The new discovery can make boffins believe that they may have a novel way of detecting and finding exoplanets, including rogue ones that are hard to identify since they are not orbiting a parent star like the planets do in our solar system.
In the first radio-telescope detection of a planetary-mass object beyond our solar system, astronomers have found the odd celestial body has 12.7 times the mass of Jupiter.
The so-called "rogue" planet does not revolve around a star, but instead rotates around the galactic center in interstellar space.
Brown dwarves have long stumped scientists: they're too huge to be considered planets and not big enough to be considered stars.
An unaccompanied brown dwarf like SIMP JO1365663+0933473, the object detected by the VLA, does not have a companion star and thus is not flying through a solar wind.
Astronomers have stumbled upon an enormous planet which is some 20 light years away from our Sun. By comparison, the Sun's surface temperature is about 5,500 degrees Celsius.
In any case, the newly discovered body has a magnetic field 200 times more powerful than Jupiter's and a surface temperature of about 825 degrees Celsius (more than 1,500 F).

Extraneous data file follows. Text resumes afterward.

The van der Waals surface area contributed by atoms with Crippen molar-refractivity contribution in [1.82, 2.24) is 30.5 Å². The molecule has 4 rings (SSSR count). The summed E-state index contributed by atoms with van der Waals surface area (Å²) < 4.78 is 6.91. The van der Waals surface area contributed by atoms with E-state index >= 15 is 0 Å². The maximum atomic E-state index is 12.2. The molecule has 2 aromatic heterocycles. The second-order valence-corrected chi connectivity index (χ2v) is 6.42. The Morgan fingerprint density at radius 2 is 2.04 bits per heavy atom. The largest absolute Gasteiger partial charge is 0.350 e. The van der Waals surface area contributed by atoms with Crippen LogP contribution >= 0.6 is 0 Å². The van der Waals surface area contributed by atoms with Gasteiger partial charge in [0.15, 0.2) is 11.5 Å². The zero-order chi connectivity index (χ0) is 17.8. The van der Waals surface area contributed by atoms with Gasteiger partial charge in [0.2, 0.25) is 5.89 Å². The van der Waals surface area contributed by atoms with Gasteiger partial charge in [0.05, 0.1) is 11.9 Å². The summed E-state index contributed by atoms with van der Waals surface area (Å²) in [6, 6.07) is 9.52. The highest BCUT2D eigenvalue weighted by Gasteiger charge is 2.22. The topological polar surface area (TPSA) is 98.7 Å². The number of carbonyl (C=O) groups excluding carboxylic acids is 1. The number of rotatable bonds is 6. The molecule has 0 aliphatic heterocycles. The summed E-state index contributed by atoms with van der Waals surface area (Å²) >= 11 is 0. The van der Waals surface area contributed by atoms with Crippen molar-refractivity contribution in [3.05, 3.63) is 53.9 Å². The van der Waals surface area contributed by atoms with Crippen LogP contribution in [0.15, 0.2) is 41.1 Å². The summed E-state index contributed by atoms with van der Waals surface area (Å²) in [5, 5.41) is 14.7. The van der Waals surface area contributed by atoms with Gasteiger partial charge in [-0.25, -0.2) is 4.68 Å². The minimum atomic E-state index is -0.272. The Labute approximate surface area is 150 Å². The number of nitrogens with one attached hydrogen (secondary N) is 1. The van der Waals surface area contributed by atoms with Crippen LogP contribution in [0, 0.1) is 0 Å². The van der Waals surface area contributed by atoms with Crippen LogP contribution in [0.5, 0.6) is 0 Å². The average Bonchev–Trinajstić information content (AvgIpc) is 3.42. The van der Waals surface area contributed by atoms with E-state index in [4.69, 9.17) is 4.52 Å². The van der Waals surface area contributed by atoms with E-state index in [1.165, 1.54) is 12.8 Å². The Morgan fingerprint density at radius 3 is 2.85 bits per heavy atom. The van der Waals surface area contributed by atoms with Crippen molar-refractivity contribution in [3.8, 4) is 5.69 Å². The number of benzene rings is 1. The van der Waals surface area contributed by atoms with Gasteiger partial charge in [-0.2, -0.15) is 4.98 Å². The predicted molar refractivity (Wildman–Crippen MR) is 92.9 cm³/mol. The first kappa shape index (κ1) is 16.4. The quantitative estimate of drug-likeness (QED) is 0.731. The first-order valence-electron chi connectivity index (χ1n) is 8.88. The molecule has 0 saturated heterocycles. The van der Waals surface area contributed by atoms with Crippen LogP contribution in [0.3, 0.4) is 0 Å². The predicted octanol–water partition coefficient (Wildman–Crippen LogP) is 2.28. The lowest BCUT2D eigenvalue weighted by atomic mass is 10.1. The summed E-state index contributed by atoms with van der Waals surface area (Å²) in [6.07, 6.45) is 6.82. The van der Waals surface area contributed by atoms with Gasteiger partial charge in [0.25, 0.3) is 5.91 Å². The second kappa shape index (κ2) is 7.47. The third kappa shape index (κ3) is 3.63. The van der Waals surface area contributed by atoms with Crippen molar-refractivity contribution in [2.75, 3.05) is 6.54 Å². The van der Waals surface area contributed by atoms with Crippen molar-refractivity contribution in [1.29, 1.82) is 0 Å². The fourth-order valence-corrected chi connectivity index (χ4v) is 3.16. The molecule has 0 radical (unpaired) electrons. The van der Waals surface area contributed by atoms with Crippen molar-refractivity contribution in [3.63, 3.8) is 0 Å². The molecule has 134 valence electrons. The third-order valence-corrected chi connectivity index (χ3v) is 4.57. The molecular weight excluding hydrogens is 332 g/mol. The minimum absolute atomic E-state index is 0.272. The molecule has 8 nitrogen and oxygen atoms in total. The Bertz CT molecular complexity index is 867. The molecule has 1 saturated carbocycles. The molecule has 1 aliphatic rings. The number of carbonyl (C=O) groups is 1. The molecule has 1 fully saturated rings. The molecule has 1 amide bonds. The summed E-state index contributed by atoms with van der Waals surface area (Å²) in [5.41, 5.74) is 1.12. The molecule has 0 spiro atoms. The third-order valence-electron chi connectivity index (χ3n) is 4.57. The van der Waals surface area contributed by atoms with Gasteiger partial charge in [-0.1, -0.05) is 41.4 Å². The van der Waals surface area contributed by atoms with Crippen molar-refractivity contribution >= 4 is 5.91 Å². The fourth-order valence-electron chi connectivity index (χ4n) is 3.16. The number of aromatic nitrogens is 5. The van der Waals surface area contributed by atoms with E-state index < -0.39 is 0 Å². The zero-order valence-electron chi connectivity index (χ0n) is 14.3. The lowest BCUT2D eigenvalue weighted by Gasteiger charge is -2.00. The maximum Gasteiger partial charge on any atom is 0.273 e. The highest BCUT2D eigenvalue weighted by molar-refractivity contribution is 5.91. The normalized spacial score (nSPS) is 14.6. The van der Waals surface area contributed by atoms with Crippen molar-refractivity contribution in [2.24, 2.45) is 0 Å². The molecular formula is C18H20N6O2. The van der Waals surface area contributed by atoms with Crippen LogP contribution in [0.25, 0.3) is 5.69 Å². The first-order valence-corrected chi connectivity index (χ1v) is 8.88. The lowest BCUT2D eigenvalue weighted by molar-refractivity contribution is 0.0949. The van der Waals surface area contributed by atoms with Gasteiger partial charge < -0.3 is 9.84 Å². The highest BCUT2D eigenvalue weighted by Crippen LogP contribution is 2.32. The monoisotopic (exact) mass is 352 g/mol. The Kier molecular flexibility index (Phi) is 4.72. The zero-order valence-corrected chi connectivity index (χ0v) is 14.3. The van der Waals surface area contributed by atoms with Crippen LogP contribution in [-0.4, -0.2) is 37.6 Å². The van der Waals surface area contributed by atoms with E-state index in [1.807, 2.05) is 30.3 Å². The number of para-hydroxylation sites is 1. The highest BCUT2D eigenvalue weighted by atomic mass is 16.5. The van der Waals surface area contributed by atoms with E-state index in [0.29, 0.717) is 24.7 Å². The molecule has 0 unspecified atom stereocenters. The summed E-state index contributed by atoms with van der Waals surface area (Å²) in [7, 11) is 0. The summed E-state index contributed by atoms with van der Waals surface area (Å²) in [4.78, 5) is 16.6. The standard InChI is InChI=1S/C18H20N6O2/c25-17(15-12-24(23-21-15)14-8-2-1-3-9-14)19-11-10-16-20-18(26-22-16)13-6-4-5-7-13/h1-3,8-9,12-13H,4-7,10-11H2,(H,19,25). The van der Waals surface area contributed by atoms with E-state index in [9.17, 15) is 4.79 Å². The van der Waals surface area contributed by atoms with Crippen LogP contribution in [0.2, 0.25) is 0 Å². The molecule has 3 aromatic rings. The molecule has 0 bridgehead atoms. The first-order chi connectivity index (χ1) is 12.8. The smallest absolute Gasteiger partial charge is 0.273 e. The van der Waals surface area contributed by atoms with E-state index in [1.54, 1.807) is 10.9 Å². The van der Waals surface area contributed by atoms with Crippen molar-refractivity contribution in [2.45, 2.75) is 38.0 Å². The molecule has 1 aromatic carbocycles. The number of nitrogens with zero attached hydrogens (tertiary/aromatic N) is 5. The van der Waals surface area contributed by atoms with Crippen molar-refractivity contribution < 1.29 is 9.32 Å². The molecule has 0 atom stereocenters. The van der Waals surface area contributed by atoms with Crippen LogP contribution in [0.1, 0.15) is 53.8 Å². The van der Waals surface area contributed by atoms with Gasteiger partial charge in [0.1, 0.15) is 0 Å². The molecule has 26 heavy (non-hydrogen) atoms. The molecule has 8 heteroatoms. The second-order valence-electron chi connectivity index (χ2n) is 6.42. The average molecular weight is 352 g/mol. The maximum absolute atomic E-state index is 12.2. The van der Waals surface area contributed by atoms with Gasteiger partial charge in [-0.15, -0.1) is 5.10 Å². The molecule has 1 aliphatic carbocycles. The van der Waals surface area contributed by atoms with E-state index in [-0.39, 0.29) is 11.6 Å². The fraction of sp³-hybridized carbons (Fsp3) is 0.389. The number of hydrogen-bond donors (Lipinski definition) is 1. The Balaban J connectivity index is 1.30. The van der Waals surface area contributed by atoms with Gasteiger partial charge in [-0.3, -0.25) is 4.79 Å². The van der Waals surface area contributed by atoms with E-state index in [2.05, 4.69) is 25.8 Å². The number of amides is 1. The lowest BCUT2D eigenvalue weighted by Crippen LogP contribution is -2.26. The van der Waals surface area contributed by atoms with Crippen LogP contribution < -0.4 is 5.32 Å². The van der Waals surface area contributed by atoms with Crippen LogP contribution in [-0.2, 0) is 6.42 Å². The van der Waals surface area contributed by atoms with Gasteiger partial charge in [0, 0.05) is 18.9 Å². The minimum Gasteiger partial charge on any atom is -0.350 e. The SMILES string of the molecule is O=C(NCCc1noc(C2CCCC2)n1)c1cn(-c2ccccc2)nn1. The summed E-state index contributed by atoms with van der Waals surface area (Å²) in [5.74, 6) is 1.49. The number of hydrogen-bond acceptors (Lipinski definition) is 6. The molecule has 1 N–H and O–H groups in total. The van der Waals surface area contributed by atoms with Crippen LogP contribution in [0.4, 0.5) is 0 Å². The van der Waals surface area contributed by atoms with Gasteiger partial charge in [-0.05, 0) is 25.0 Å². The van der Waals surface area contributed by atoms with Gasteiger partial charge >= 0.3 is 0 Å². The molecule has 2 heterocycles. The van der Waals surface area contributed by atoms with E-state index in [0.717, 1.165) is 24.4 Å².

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The dispute dates back to 2012, when then-president Barack Obama established the program without congressional action. Those rulings only required the government to process DACA renewals, not new applications.
Using the radio astronomy observatory VLA (Karl G. Jansky Very Large Array, National Science Foundation), scientists could pick up the magnetic activity of the planetary mass and studied it.
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This planet was first found in 2016, but scientists classified it as being a brown dwarf.
Scientists using a radio-telescope array have spotted a very big roaming cosmic body with an abnormally strong magnetic field. Researchers aren't sure how brown dwarf auroras happen - "rogue" planets like these lack a nearby star's solar wind for the magnetic field to interact with.
"When it was announced that SIMP0136 had a mass near the deuterium-burning limit, I had just finished analyzing its newest VLA data", Dr. Kao said. At its size, it's right between the size of a planet and a failed star, so scientists will need to study it further to determine exactly what it is.
Simultaneously, Dr. Kao's team observed SIMP0136 in a new study at even higher radio frequencies and confirmed that its magnetic field was even stronger than first measured - more than 200 times stronger than Jupiter's.